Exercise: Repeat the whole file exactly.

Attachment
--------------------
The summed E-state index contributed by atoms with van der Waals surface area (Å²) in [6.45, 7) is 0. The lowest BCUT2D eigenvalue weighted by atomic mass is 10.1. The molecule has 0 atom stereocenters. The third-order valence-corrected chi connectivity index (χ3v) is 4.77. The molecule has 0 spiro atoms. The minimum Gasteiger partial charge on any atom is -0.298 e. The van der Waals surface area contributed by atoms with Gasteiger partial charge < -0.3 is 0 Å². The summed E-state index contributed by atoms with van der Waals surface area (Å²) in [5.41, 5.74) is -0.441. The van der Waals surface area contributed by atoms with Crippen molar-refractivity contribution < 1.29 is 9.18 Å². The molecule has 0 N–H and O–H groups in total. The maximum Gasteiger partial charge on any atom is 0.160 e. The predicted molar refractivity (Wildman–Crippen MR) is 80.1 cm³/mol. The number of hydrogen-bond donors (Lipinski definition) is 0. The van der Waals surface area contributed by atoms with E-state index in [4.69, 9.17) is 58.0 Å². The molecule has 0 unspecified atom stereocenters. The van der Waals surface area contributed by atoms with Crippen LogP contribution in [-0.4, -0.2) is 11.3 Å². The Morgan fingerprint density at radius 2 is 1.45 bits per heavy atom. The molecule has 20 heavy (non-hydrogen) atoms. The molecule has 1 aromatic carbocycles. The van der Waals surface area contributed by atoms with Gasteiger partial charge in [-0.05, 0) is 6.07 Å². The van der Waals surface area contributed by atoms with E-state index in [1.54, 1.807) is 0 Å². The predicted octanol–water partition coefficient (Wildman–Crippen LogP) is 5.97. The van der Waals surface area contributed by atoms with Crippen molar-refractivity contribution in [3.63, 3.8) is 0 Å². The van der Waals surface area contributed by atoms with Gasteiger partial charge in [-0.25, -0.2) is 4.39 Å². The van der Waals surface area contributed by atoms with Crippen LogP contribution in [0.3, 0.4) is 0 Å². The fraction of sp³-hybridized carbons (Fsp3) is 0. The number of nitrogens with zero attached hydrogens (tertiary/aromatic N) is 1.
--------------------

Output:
The summed E-state index contributed by atoms with van der Waals surface area (Å²) in [6.45, 7) is 0. The lowest BCUT2D eigenvalue weighted by atomic mass is 10.1. The molecule has 0 atom stereocenters. The third-order valence-corrected chi connectivity index (χ3v) is 4.77. The molecule has 0 spiro atoms. The minimum Gasteiger partial charge on any atom is -0.298 e. The van der Waals surface area contributed by atoms with Gasteiger partial charge < -0.3 is 0 Å². The summed E-state index contributed by atoms with van der Waals surface area (Å²) in [5.41, 5.74) is -0.441. The van der Waals surface area contributed by atoms with Crippen molar-refractivity contribution < 1.29 is 9.18 Å². The molecule has 0 N–H and O–H groups in total. The maximum Gasteiger partial charge on any atom is 0.160 e. The predicted molar refractivity (Wildman–Crippen MR) is 80.1 cm³/mol. The number of hydrogen-bond donors (Lipinski definition) is 0. The van der Waals surface area contributed by atoms with E-state index in [4.69, 9.17) is 58.0 Å². The molecule has 0 unspecified atom stereocenters. The van der Waals surface area contributed by atoms with Crippen LogP contribution in [-0.4, -0.2) is 11.3 Å². The Morgan fingerprint density at radius 2 is 1.45 bits per heavy atom. The molecule has 20 heavy (non-hydrogen) atoms. The molecule has 1 aromatic carbocycles. The van der Waals surface area contributed by atoms with Gasteiger partial charge in [-0.05, 0) is 6.07 Å². The van der Waals surface area contributed by atoms with E-state index in [1.54, 1.807) is 0 Å². The predicted octanol–water partition coefficient (Wildman–Crippen LogP) is 5.97. The van der Waals surface area contributed by atoms with Crippen molar-refractivity contribution in [3.63, 3.8) is 0 Å². The van der Waals surface area contributed by atoms with Gasteiger partial charge in [-0.25, -0.2) is 4.39 Å². The van der Waals surface area contributed by atoms with Crippen LogP contribution in [0.3, 0.4) is 0 Å². The fraction of sp³-hybridized carbons (Fsp3) is 0. The number of nitrogens with zero attached hydrogens (tertiary/aromatic N) is 1.